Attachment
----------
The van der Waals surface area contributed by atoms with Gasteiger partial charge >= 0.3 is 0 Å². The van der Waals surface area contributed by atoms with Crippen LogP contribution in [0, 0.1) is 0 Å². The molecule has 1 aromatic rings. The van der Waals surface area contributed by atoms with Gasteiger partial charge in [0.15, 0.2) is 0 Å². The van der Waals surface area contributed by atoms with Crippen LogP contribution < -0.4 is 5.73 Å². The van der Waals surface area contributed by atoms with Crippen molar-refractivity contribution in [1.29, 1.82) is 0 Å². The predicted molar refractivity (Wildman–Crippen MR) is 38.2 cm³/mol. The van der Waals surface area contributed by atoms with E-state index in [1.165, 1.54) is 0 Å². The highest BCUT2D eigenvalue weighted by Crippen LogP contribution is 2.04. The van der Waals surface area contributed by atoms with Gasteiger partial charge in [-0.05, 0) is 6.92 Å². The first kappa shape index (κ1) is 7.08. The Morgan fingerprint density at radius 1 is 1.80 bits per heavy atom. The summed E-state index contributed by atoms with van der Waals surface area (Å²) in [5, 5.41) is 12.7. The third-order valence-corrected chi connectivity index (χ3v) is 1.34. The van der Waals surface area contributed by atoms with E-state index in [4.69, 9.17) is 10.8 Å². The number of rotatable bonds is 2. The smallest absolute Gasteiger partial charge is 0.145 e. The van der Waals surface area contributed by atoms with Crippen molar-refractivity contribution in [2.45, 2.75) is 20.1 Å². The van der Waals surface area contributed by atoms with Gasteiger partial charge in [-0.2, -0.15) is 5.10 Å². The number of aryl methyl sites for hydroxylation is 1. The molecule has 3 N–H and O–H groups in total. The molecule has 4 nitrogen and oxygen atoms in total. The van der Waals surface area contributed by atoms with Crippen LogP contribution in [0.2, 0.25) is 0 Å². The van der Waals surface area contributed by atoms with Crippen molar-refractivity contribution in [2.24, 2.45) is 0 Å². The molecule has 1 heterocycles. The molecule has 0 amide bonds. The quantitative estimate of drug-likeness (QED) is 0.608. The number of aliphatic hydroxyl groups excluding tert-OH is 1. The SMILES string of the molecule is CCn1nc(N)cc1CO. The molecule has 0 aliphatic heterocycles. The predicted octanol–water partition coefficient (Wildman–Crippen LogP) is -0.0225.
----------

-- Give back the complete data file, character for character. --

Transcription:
The van der Waals surface area contributed by atoms with Gasteiger partial charge >= 0.3 is 0 Å². The van der Waals surface area contributed by atoms with Crippen LogP contribution in [0, 0.1) is 0 Å². The molecule has 1 aromatic rings. The van der Waals surface area contributed by atoms with Gasteiger partial charge in [0.15, 0.2) is 0 Å². The van der Waals surface area contributed by atoms with Crippen LogP contribution < -0.4 is 5.73 Å². The van der Waals surface area contributed by atoms with Crippen molar-refractivity contribution in [1.29, 1.82) is 0 Å². The predicted molar refractivity (Wildman–Crippen MR) is 38.2 cm³/mol. The van der Waals surface area contributed by atoms with E-state index in [1.165, 1.54) is 0 Å². The highest BCUT2D eigenvalue weighted by Crippen LogP contribution is 2.04. The van der Waals surface area contributed by atoms with Gasteiger partial charge in [-0.05, 0) is 6.92 Å². The first kappa shape index (κ1) is 7.08. The Morgan fingerprint density at radius 1 is 1.80 bits per heavy atom. The summed E-state index contributed by atoms with van der Waals surface area (Å²) in [5, 5.41) is 12.7. The third-order valence-corrected chi connectivity index (χ3v) is 1.34. The van der Waals surface area contributed by atoms with E-state index in [4.69, 9.17) is 10.8 Å². The number of rotatable bonds is 2. The smallest absolute Gasteiger partial charge is 0.145 e. The van der Waals surface area contributed by atoms with Crippen molar-refractivity contribution in [2.45, 2.75) is 20.1 Å². The van der Waals surface area contributed by atoms with Gasteiger partial charge in [-0.2, -0.15) is 5.10 Å². The number of aryl methyl sites for hydroxylation is 1. The molecule has 3 N–H and O–H groups in total. The molecule has 4 nitrogen and oxygen atoms in total. The van der Waals surface area contributed by atoms with Crippen LogP contribution in [0.2, 0.25) is 0 Å². The van der Waals surface area contributed by atoms with Crippen molar-refractivity contribution in [2.24, 2.45) is 0 Å². The molecule has 1 heterocycles. The molecule has 0 amide bonds. The quantitative estimate of drug-likeness (QED) is 0.608. The number of aliphatic hydroxyl groups excluding tert-OH is 1. The SMILES string of the molecule is CCn1nc(N)cc1CO. The molecule has 0 aliphatic heterocycles. The predicted octanol–water partition coefficient (Wildman–Crippen LogP) is -0.0225.